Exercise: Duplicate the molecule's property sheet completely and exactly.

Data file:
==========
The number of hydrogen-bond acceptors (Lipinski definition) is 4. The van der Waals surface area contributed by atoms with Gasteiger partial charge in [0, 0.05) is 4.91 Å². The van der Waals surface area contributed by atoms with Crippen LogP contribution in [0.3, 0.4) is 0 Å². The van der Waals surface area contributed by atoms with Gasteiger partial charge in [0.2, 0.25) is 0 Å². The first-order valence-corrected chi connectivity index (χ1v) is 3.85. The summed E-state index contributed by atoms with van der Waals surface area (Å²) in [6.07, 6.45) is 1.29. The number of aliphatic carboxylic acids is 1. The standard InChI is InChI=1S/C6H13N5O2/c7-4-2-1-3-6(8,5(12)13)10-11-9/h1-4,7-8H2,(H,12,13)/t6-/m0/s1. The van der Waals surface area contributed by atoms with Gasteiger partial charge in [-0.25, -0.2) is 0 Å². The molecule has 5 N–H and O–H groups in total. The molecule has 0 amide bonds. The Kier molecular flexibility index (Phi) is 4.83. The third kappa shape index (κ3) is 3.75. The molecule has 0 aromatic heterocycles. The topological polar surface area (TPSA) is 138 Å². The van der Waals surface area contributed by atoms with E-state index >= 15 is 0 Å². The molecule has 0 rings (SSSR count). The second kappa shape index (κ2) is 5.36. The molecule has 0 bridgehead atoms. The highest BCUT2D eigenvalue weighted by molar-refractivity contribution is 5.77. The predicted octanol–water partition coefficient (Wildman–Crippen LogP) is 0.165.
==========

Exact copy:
The number of hydrogen-bond acceptors (Lipinski definition) is 4. The van der Waals surface area contributed by atoms with Gasteiger partial charge in [0, 0.05) is 4.91 Å². The van der Waals surface area contributed by atoms with Crippen LogP contribution in [0.3, 0.4) is 0 Å². The van der Waals surface area contributed by atoms with Gasteiger partial charge in [0.2, 0.25) is 0 Å². The first-order valence-corrected chi connectivity index (χ1v) is 3.85. The summed E-state index contributed by atoms with van der Waals surface area (Å²) in [6.07, 6.45) is 1.29. The number of aliphatic carboxylic acids is 1. The standard InChI is InChI=1S/C6H13N5O2/c7-4-2-1-3-6(8,5(12)13)10-11-9/h1-4,7-8H2,(H,12,13)/t6-/m0/s1. The van der Waals surface area contributed by atoms with Gasteiger partial charge in [-0.25, -0.2) is 0 Å². The molecule has 5 N–H and O–H groups in total. The molecule has 0 amide bonds. The Kier molecular flexibility index (Phi) is 4.83. The third kappa shape index (κ3) is 3.75. The molecule has 0 aromatic heterocycles. The topological polar surface area (TPSA) is 138 Å². The van der Waals surface area contributed by atoms with E-state index >= 15 is 0 Å². The molecule has 0 rings (SSSR count). The second kappa shape index (κ2) is 5.36. The molecule has 0 bridgehead atoms. The highest BCUT2D eigenvalue weighted by molar-refractivity contribution is 5.77. The predicted octanol–water partition coefficient (Wildman–Crippen LogP) is 0.165.